کسب منابع مالی از بازارهای سرمایه خارجی: بررسی عوامل موثر بر عرضه اولیه عمومی خارجی
|کد مقاله||سال انتشار||تعداد صفحات مقاله انگلیسی||ترجمه فارسی|
|14691||2007||19 صفحه PDF||سفارش دهید|
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|شرح||تعرفه ترجمه||زمان تحویل||جمع هزینه|
|ترجمه تخصصی - سرعت عادی||هر کلمه 90 تومان||14 روز بعد از پرداخت||833,310 تومان|
|ترجمه تخصصی - سرعت فوری||هر کلمه 180 تومان||7 روز بعد از پرداخت||1,666,620 تومان|
Publisher : Elsevier - Science Direct (الزویر - ساینس دایرکت)
Journal : Journal of Business Venturing, Volume 22, Issue 6, November 2007, Pages 833–851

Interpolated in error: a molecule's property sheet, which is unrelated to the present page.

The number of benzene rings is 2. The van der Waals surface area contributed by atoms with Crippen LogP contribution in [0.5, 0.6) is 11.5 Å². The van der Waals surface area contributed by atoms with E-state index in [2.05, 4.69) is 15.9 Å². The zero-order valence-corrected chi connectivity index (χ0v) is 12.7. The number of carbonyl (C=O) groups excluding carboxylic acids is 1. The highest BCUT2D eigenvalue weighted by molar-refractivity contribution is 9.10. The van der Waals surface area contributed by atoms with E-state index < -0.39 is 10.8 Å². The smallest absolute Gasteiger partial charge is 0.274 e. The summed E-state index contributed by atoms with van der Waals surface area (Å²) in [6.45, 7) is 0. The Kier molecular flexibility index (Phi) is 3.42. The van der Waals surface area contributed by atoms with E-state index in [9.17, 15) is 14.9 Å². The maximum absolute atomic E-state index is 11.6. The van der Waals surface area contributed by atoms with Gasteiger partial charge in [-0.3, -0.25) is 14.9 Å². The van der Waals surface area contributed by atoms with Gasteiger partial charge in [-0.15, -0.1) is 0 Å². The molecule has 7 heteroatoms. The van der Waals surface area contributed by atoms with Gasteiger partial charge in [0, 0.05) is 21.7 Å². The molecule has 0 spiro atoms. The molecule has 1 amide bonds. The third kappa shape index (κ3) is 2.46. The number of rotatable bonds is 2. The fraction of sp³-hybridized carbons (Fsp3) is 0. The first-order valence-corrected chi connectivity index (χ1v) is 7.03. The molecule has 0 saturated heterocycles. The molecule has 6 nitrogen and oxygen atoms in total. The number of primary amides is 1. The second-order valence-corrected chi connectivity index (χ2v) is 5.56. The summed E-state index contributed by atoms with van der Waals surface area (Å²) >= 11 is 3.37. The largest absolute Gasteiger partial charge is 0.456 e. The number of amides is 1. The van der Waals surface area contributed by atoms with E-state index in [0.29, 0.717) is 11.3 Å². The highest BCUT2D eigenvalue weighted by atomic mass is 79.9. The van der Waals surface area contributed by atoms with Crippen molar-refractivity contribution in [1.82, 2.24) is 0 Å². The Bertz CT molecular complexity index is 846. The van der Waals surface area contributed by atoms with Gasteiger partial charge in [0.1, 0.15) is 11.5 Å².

An increasing number of firms are making initial public offerings in foreign markets to circumvent constraints in the availability of capital and to provide an exit for their investors. However, previous research on foreign initial public offerings and their determinants is very limited. In this paper, we contribute to this literature by demonstrating that international experience of the management team and pre-IPO ownership by foreign investors are positively related to foreign initial public offerings. We test our hypotheses using data on initial public offerings of European companies from 1991–2001. The results support our hypotheses. The findings have important implications for entrepreneurs, investors, and public policy.